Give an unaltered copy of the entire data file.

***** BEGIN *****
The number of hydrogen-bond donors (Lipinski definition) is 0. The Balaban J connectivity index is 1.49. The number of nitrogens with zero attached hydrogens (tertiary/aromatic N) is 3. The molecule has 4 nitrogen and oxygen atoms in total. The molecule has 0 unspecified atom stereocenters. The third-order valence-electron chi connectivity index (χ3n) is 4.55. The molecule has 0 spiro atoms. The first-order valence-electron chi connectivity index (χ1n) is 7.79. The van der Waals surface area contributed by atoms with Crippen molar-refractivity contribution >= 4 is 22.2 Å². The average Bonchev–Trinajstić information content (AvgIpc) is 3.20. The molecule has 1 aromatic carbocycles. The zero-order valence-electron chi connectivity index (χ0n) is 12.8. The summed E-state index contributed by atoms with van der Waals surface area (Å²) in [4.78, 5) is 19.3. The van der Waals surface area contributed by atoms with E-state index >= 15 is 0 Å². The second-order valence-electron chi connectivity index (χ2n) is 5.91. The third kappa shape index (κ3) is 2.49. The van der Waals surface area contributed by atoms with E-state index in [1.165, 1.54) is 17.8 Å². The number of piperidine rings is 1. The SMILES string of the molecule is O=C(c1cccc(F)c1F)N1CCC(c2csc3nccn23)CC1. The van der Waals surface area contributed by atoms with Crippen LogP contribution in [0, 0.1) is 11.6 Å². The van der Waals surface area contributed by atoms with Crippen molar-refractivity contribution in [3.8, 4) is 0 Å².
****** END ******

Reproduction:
The number of hydrogen-bond donors (Lipinski definition) is 0. The Balaban J connectivity index is 1.49. The number of nitrogens with zero attached hydrogens (tertiary/aromatic N) is 3. The molecule has 4 nitrogen and oxygen atoms in total. The molecule has 0 unspecified atom stereocenters. The third-order valence-electron chi connectivity index (χ3n) is 4.55. The molecule has 0 spiro atoms. The first-order valence-electron chi connectivity index (χ1n) is 7.79. The van der Waals surface area contributed by atoms with Crippen molar-refractivity contribution >= 4 is 22.2 Å². The average Bonchev–Trinajstić information content (AvgIpc) is 3.20. The molecule has 1 aromatic carbocycles. The zero-order valence-electron chi connectivity index (χ0n) is 12.8. The summed E-state index contributed by atoms with van der Waals surface area (Å²) in [4.78, 5) is 19.3. The van der Waals surface area contributed by atoms with E-state index >= 15 is 0 Å². The second-order valence-electron chi connectivity index (χ2n) is 5.91. The third kappa shape index (κ3) is 2.49. The van der Waals surface area contributed by atoms with E-state index in [1.165, 1.54) is 17.8 Å². The number of piperidine rings is 1. The SMILES string of the molecule is O=C(c1cccc(F)c1F)N1CCC(c2csc3nccn23)CC1. The van der Waals surface area contributed by atoms with Crippen LogP contribution in [0, 0.1) is 11.6 Å². The van der Waals surface area contributed by atoms with Crippen molar-refractivity contribution in [3.8, 4) is 0 Å².